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Calling All Student Composers: Student Composition Recital April 16th

Let's celebrate the ORIGINAL music of the piano students of LMK Studios. What better way than with a STUDENT COMPOSITION RECITAL? This recital will feature all original works from these creative kids of LMK Studios.

Save the date:

Sunday, April 16th, 2:30pm

This is not mandatory, only for students who wish to participate. Some students have already started composing their songs.

Not sure how to compose music?

There are many wants to write a song. It's similar to what students are learning in school about writing. Compositions evolve over time and through a series of drafts. The beginning of a song or composition often starts as a musical idea or "riff." As long as the student spends time growing and attending to that seed, it will grow into something fruitful that can be shared. Here's one process that we've that found works:

Step 1: practice improvising in your practice time. Improvising means to "make things up on the spot."

Step 2: when you find something you like in your improvisations, record it. Or write it down and bring it to the next piano lesson. For an example of how a student can write out musical ideas, see image below.

Students' work from left to right: "Wake up one day" by Morgan, "Flowers, How Beautiful," by Briony's, and "A Hobbit's Journey" by Thomas.

Step 3: Students will work with their teachers to make sense of and grow the composition. You might be surprised at the twists and turns that the song takes. Teachers guide students through a series of decisions: What key is this song in? What is the "home note" that will conclude the song and several musical phrases? Teachers help students add compositional touches like introductions and codas (endings). Over a few lessons,

Step 4: Notate:

Let's turn your song into proper music notation! Students can choose to work on this independently (see Morgan's song below) or with their teacher. LMK Studios teachers use noteflight, a free online music notation website. Some students have created their own online accounts to notate their songs independently as well.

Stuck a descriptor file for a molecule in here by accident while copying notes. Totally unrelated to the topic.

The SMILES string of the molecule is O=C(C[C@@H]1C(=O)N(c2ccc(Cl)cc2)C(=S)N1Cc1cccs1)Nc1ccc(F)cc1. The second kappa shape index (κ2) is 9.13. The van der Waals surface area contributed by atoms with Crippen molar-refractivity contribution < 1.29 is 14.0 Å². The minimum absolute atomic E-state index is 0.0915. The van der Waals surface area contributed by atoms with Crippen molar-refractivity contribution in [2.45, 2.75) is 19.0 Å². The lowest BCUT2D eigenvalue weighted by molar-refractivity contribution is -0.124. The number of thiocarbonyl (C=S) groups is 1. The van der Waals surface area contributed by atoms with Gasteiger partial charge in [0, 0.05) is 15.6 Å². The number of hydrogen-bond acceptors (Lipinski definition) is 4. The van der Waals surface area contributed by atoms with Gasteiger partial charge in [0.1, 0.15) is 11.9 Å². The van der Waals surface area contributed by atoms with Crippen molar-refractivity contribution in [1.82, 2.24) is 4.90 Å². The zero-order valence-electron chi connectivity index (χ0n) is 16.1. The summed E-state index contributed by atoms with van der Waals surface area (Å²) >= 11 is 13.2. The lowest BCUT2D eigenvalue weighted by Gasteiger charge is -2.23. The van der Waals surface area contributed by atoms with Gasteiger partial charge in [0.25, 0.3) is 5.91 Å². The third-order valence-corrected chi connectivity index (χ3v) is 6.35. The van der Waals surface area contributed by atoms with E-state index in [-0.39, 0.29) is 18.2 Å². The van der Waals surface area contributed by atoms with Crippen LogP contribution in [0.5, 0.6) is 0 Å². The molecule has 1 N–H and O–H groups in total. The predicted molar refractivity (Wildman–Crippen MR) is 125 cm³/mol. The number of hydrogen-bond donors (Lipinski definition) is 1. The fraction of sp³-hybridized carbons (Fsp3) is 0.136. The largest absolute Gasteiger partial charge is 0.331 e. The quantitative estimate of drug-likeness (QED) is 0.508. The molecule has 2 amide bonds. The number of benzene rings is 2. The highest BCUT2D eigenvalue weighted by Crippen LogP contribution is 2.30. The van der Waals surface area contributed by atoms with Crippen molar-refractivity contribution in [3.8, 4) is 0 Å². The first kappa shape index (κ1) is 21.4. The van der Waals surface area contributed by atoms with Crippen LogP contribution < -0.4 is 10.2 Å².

Morgan began to notate her song independently.

Briony and Ms. Kelly input her composition into Noteflight notation software.

Step 5: Students continue to refine their compositions and practice for public performance.

Here are some examples of draft copies that are well on their way to becoming polished, songs to perform. You'll see the diversity of student compositions. Pieces can develop as songs that include lyrics (like Briony's and Morgan's songs) or instrumentals (like Thomas', Brooklyn's, and Henry's). Part of the fun is seeing just how these songs develop and grow over time. It's like gardening!

Here are some draft copies of songs that are in progress.

Briony's song has lyrics as well as a developed piano part.

Morgan's song is lyrics driven and is turning out more like a pop song that she will sing and play in performance.

Brooklyn's song is an instrumental piece. She is still deciding on the notes for the melody. Whatever becomes of this song, one thing is true: Be Very Scared!!!

Thomas' song, an instrumental, is mostly complete. The idea of a journey has guided his decision making.

Henry's song uses the E harmonic Minor scale as its backbone. The next step is to harmonize the melody with chords.

There's plenty of time for any student to participate in the Composition Recital on Sunday, April 16th. It's a learning experience and so much fun. If your child wants to participate, let your piano teacher know at the next lesson.


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